October 1998: Star Wars and Wicca

Just when you thought I was gone for good, I'm back! It's true that the schedule for Force This! is going to be a bit erratic for awhile. Think of it as a surprise, and don't forget to check back at least once a month!

This month we're taking a look at Star Wars and Wicca. Last time I wrote a bit about Star Wars and the New Age, and how while their similarities point to mutual influences and answering mutual needs, the two did not necessarily influence each other to any great extent. And while you'll find science fiction fans among Wiccans (in Rosemary Edghill's recent novel, The Bowl of Night, a Wiccan coven shows up at a seasonal festival dressed in complete Klingon costume and speaking the language), it's more a case of similar viewpoints than cause-and-effect. (In other words, rest easy, parents. Your kid's not going to become a Wiccan just because he/she watches Star Wars.)

Let's start by examining, very generally, just what Wicca is. (The book list at the end of this article will also contain some basic reading materials; I'm not going to attempt to explain an entire religion in a single paragraph.) Wicca is a neo-Pagan religion founded in the 20th century, though its roots and influences are far older. The earliest reliable evidence dates to the early 1950s, when the witchcraft laws were repealed in England and Gerald B. Gardner published the first widely available book on the subject. Since that time the religion has spread from the British Isles all over the world, taking strongest root, unsurprisingly, in the U.S. It draws on influences as varied as pre-Christian paganism in all its forms (with strongest leanings on Celtic, Anglo- Saxon, Norse, Greek, Roman, and Egyptian mythologies), magical systems such as the Hermetic Order of the Golden Dawn, fantastic literature (take a poll: how many Wiccans of around my age were first drawn to the religion by reading Marion Zimmer Bradley's The Mists of Avalon?), and a great deal of creativity. Wiccans, in general, believe in a dual deity (female and male), represented by the various pantheons around the world--you'll even find Wiccans who pray to Jesus and Mary, on occasion. As far as Wicca is concerned, deity is immanent: it's present in everything around us, including ourselves (is this starting to sound familiar to anyone?). This is why you'll find so many environmentalists and ecologists among Wiccans and, more generally, among neo-Pagans (Wicca is not the only neo-Pagan religion; it's just the only one I have enough familiarity with to even attempt to write about). And many, maybe even most, Wiccans practice magic.

Some studies indicate that neo-Paganism is the fastest-growing religious branch in the United States today. Its average practitioner may not be what you expect: white, lower-middle to middle class, urban, possibly upwardly mobile, generally somewhere between the ages of 18 and 40. And since Wicca was deemed a recognized religion under the law by the federal government in 1985, its popularity has surged faster than ever--and almost all by word of mouth, as Wiccans do not proselytize. Why? What need does this faith answer that more mainstream, Judeo- Christian faiths do not?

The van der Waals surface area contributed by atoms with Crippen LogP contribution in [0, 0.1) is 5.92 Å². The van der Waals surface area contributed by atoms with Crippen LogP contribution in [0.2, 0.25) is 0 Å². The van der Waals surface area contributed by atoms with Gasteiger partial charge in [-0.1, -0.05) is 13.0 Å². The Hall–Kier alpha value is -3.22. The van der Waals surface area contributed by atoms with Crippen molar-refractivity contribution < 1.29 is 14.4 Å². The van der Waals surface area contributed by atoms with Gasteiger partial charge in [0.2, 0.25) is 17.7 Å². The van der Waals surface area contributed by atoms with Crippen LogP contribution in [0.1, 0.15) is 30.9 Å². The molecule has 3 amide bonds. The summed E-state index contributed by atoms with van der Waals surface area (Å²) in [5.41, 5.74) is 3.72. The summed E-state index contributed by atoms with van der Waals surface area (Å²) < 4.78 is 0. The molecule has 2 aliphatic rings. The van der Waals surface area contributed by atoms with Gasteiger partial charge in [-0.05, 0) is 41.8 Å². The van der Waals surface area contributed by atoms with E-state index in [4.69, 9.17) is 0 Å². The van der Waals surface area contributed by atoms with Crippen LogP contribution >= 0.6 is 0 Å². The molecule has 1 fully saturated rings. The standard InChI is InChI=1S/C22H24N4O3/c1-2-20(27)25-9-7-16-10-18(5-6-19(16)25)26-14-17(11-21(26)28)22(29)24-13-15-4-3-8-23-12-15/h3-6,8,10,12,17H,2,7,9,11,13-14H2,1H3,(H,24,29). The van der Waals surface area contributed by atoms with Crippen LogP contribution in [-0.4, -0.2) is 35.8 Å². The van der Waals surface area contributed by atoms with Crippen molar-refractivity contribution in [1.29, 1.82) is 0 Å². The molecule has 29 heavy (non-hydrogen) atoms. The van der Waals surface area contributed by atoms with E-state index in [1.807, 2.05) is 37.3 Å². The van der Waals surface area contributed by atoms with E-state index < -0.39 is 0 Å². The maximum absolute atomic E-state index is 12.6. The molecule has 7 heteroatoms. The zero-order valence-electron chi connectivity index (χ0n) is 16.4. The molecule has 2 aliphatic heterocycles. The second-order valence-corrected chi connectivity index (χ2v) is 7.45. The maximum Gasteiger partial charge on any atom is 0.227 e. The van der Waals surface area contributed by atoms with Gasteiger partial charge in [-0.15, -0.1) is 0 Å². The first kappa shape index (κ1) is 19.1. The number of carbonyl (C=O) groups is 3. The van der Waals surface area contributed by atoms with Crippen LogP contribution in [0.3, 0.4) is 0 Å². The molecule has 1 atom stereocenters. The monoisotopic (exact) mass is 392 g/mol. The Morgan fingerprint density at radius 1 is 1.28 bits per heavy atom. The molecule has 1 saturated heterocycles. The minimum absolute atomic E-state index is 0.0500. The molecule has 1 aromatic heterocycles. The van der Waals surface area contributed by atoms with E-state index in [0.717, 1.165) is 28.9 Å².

Some of the reasons are similar to those that the Star Wars trilogy, the New Age, and Robert Jordan's never-ending Wheel of Time fantasy series have proven so popular, and it's those reasons we'll examine here. Let's look at the basic and obvious one first: magic.

There's no mention of magic in the Star Wars trilogy, true, except for a throwaway line in Return of the Jedi during the Rebels' dealings with the Ewoks. (Which is interesting in itself; in the more technologically advanced galactic civilization, magic is the Force. It's only in reference to the relatively primitive Ewoks that we hear about magic. Who wrote that script anyway?) However, the use of the Force, the ancient-mystery associations of the Jedi, and the mystical trappings involved all have the earmarks of magic. Especially if we use Aleister Crowley's definition: "Magic is the art of effecting change in accordance with will." And really, who wouldn't like to be able to fetch their own beer without getting up from in front of the TV, or perhaps become a hero by levitating a child out from in front of a speeding truck? The things that the Jedi do in Star Wars--sense one another's presence, move and levitate objects, block blaster bolts with their lightsabers or even with their hands, and execute acrobatic feats that would give Mary Lou Retton a run for her money--are things that, in short, it would be really, really neat to be able to do.

Magic in this 20th century is rather less visibly impressive. Most Wiccans do it to achieve a specific end, which is usually something like getting that job you really want or finding that object you lost last week but know is in your apartment somewhere. Like the uses of the Force in Star Wars, the uses of magic by Wiccans vary considerably in purpose and execution. However, the reason is almost always to effect some kind of change, and the actual work generally requires enormous concentration. And, like the use of the Force, the use of magic is governed by rules. Jedi must be sure not to fall to the dark side of the Force in their endeavors; Wiccans are required to obey the Rede, a brief phrase that is very similar to the Golden Rule: "An it harm none, do as you will." As in Star Wars, knowing what is a good and proper act and what has the potential to do harm can be difficult given such a broad guideline; as Luke asks, "But how will I know the good side from the bad?" Yoda's answer could easily come from any Wiccan book or teacher: "You will know, when you are calm, at peace." Wiccans do meditate, just as it appears that Jedi do (though I don't know any Wiccans who stand on their hands to do so).